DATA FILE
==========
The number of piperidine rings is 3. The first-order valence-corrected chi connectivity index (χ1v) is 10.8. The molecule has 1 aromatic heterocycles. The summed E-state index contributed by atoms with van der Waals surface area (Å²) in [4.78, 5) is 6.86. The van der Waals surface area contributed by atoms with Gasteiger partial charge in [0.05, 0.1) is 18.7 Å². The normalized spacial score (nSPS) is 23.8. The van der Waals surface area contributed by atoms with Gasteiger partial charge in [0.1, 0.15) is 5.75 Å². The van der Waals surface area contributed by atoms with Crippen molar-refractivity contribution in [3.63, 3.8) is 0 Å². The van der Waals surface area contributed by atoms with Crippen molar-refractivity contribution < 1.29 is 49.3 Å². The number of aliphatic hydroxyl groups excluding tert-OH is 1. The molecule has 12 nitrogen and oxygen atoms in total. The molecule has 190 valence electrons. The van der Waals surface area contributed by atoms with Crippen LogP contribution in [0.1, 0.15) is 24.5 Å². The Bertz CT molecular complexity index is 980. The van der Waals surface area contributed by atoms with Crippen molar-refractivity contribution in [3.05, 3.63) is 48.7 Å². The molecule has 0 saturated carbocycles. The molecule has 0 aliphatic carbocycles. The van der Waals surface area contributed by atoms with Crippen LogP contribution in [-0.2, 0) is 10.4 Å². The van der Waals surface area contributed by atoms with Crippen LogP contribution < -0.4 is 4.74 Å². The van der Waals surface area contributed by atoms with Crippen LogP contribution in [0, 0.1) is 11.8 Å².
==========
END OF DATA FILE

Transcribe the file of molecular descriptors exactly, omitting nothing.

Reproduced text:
The number of piperidine rings is 3. The first-order valence-corrected chi connectivity index (χ1v) is 10.8. The molecule has 1 aromatic heterocycles. The summed E-state index contributed by atoms with van der Waals surface area (Å²) in [4.78, 5) is 6.86. The van der Waals surface area contributed by atoms with Gasteiger partial charge in [0.05, 0.1) is 18.7 Å². The normalized spacial score (nSPS) is 23.8. The van der Waals surface area contributed by atoms with Gasteiger partial charge in [0.1, 0.15) is 5.75 Å². The van der Waals surface area contributed by atoms with Crippen molar-refractivity contribution in [3.63, 3.8) is 0 Å². The van der Waals surface area contributed by atoms with Crippen molar-refractivity contribution < 1.29 is 49.3 Å². The number of aliphatic hydroxyl groups excluding tert-OH is 1. The molecule has 12 nitrogen and oxygen atoms in total. The molecule has 190 valence electrons. The van der Waals surface area contributed by atoms with Crippen LogP contribution in [0.1, 0.15) is 24.5 Å². The Bertz CT molecular complexity index is 980. The van der Waals surface area contributed by atoms with Crippen molar-refractivity contribution in [3.05, 3.63) is 48.7 Å². The molecule has 0 saturated carbocycles. The molecule has 0 aliphatic carbocycles. The van der Waals surface area contributed by atoms with Crippen LogP contribution in [-0.2, 0) is 10.4 Å². The van der Waals surface area contributed by atoms with Crippen LogP contribution < -0.4 is 4.74 Å². The van der Waals surface area contributed by atoms with Crippen LogP contribution in [0, 0.1) is 11.8 Å².